On November 6, Long Beach voters overwhelmingly approved a minimum wage for hotel workers in their city. The law guarantees that these workers will be paid about $2,000 a month for full-time work and receive five paid sick days a year. (Fact sheet.)
These modest provisions would help hotel workers and their families, while boosting the economy for everyone in Long Beach. The hotels, many of which are owned by wealthy out-of-state corporations, have been thriving and could easily afford to pay the minimum wage while maintaining healthy profits. However, they are doing everything in their power to thwart the will of the voters and punish their own employees – putting a few extra dollars of profit ahead of the interests of Long Beach residents and businesses, as well as the lives of hotel workers’
As the economy slowly rebounds, we need to ask what kind of recovery we want in Los Angeles.
Experts point to tourism as a key industry poised to help drive recovery and growth in our region. The potential is certainly there. Tourism is the largest employer in Los Angeles, accounting for one in ten jobs. And hotels in particular have recovered past pre-recession levels, with projections for strong growth. Industry analysts PFK Hospitality Research forecast revenue per available room in Los Angeles to grow by an average of 5.6 percent per year over the next five years – on top of an 11.7 percent increase this year. (For comparison, the long-run average is 3.3 percent.)
However, jobs in hospitality and tourism come in very different shapes. Some of our large hotels succeed while paying good middle-class wages and benefits. Others offer only poverty jobs that leave workers struggling to support themselves,
Every year I watch A Christmas Carol on TV to remind myself not to give in to the frustrations born of shopping, traffic and rushing from one holiday gathering to the next. Whether we are religious or not, the holiday season is an opportunity for all of us to be grateful for what we have and to share our good fortune and good will.
Oh yes, it’s a timely story, but I’ve also often taken comfort in the fact that it’s a story from a bygone era—19th century England, with all the horrors of the economic injustice characteristic of the pre-union Industrial Revolution. Thank God we’ve progressed to a better time than that!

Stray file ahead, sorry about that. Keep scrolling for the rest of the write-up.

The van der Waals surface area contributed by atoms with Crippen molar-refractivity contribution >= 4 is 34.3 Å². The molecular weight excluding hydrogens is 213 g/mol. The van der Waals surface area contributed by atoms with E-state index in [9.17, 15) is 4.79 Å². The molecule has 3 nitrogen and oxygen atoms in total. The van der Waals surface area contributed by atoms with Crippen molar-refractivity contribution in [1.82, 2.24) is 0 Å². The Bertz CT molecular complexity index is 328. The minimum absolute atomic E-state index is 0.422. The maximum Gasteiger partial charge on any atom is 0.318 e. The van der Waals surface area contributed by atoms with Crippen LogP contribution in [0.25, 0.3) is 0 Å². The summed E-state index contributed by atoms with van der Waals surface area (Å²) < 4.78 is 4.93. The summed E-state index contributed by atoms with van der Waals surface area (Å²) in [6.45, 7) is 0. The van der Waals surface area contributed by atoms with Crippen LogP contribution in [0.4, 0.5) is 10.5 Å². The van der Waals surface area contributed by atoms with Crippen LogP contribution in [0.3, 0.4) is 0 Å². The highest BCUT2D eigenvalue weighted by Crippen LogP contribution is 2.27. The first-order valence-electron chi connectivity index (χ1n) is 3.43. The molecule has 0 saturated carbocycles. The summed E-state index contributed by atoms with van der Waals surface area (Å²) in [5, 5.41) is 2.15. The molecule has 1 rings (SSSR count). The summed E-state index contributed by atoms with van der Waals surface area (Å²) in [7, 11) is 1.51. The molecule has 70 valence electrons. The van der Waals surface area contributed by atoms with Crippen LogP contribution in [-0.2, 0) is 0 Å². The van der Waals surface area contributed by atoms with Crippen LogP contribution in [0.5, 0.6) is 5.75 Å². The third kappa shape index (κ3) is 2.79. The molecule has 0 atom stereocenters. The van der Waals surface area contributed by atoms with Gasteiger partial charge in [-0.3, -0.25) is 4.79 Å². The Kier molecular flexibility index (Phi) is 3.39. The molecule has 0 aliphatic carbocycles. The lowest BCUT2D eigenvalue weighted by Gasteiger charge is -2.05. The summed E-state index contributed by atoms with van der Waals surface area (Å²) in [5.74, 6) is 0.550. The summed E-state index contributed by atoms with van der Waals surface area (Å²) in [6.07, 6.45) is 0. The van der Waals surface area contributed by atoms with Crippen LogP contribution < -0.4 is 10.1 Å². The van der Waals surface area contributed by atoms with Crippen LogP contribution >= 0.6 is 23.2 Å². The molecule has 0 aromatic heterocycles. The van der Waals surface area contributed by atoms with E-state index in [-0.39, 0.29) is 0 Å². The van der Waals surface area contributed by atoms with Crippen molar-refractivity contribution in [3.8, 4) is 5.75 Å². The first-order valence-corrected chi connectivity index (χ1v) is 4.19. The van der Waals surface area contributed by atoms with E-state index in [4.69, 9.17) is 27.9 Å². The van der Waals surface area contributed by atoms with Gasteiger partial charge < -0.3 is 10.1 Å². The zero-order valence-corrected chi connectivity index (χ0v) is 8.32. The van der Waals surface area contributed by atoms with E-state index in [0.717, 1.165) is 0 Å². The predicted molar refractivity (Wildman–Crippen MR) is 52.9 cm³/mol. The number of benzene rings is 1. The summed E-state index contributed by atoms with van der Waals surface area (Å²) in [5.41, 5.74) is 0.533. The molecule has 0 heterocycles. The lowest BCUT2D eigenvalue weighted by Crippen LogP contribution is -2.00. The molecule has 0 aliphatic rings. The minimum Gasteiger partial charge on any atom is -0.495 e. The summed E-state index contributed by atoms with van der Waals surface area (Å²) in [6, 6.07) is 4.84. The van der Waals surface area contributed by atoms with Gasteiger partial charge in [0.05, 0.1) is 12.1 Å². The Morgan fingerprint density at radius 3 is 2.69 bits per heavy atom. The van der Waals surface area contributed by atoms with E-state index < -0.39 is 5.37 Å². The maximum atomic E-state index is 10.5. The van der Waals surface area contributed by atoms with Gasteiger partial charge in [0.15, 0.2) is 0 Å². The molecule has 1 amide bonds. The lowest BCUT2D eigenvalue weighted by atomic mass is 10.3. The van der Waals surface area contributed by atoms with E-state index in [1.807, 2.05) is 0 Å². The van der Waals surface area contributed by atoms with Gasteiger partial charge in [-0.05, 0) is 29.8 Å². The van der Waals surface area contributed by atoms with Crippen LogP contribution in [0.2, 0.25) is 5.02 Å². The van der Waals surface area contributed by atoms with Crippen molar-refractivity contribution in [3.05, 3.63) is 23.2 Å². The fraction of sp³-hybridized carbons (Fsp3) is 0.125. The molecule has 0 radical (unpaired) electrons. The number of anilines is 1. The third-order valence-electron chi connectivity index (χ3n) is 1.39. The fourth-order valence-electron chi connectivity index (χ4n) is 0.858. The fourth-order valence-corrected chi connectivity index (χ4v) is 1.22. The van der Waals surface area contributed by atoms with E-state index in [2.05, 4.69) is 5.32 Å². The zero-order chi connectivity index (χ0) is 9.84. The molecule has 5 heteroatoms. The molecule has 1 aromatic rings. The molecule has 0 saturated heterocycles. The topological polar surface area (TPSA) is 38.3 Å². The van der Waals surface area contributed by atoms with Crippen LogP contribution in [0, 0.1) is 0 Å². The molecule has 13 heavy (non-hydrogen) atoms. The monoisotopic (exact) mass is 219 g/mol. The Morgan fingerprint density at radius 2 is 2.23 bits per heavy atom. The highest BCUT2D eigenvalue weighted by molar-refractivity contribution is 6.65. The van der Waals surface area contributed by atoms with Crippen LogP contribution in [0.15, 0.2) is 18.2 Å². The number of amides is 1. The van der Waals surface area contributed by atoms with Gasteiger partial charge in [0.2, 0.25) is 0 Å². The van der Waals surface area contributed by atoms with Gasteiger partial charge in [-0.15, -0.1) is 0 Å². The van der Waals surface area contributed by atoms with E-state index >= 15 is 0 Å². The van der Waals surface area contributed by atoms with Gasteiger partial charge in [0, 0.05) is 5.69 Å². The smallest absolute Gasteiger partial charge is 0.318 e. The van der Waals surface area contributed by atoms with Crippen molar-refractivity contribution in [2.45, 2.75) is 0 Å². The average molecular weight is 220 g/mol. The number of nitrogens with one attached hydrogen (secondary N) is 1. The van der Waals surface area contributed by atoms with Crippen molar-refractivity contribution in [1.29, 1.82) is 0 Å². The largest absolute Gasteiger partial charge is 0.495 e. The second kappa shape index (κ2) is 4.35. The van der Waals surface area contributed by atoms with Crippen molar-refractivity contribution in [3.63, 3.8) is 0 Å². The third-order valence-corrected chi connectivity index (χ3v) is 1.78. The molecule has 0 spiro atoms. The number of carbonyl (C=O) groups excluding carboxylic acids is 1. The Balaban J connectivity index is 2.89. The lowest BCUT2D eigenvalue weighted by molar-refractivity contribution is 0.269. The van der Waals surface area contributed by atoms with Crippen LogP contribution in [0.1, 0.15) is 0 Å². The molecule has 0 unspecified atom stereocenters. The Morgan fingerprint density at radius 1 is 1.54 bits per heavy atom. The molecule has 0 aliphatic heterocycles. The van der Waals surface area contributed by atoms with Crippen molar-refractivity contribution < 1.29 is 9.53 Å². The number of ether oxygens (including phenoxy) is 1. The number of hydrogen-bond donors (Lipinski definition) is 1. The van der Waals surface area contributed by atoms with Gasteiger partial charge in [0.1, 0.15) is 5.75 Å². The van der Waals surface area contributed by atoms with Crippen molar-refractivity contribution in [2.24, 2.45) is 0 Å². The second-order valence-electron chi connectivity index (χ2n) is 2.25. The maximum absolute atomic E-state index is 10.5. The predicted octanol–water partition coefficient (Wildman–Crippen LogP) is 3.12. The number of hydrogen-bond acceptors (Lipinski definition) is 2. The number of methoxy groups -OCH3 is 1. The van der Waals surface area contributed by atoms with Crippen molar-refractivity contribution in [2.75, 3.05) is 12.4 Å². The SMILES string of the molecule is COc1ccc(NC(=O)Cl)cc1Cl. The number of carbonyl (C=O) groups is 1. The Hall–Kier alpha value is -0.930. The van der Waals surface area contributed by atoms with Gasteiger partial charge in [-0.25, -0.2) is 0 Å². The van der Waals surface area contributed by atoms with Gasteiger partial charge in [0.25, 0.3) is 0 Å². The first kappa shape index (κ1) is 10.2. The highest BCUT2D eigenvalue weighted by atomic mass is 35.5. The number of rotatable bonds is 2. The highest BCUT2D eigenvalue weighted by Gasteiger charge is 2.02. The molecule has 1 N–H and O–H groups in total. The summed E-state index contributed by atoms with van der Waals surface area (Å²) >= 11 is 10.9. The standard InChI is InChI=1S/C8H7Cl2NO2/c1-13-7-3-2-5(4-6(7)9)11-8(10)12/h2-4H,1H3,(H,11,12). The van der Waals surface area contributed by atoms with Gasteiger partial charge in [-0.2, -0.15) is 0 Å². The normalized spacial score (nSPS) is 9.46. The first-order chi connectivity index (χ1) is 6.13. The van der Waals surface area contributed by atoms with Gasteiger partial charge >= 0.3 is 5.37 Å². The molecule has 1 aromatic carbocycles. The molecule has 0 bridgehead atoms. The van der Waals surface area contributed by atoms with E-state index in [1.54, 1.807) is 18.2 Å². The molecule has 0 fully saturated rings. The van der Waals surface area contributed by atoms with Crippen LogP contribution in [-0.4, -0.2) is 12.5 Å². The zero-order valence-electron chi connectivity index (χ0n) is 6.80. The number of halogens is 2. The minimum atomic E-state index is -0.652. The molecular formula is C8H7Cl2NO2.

Or have we? Imagine my surprise when I heard about the response of some Long Beach hotel owners to that city’s new living wage law for workers at the city’s largest hotels (100 rooms or more).
A year or so ago, while picking up socks off of the living room floor, and considering the innumerable tasks of being a single parent, I exclaimed to my kids, “You know what? We think what we need is more money, but what we really need is community.”
It occurred to me that I was upset about my money flow, but I was equally upset about the growing sense of isolation that comes with a lack of connectedness with the people in my apartment complex, my street and my city.
Little did I know that those words that tumbled from my mouth would soon be so prophetic for me and the community I live in.
A long-time resident of Long Beach, I was raised in a multicultural working class neighborhood in the city. We weren’t rich–Dad is a military veteran and Mom worked for the phone company–but my family owned their home and impressed upon us a strong work ethic.
Looking back on the eight weeks of the Long Beach living wage campaign, I could write about the conversations with voters, or the discovery of neighborhoods in a city I thought I knew like the back of my hand. I could go on and on about those I got to know through the canvassing work, the friendships that started and blossomed over the two months that went by so quickly.
But the real story is how we strengthened community in the city of Long Beach.
Yes, in the spring 35,000 people signed petitions supporting the workers in Long Beach’s largest hotels, helping them get one step closer to fair pay, sick leave and tip protection by placing Measure N on the ballot. And this fall not only did we get support from six city council members, we passed Measure N with the support of 63 percent of voters.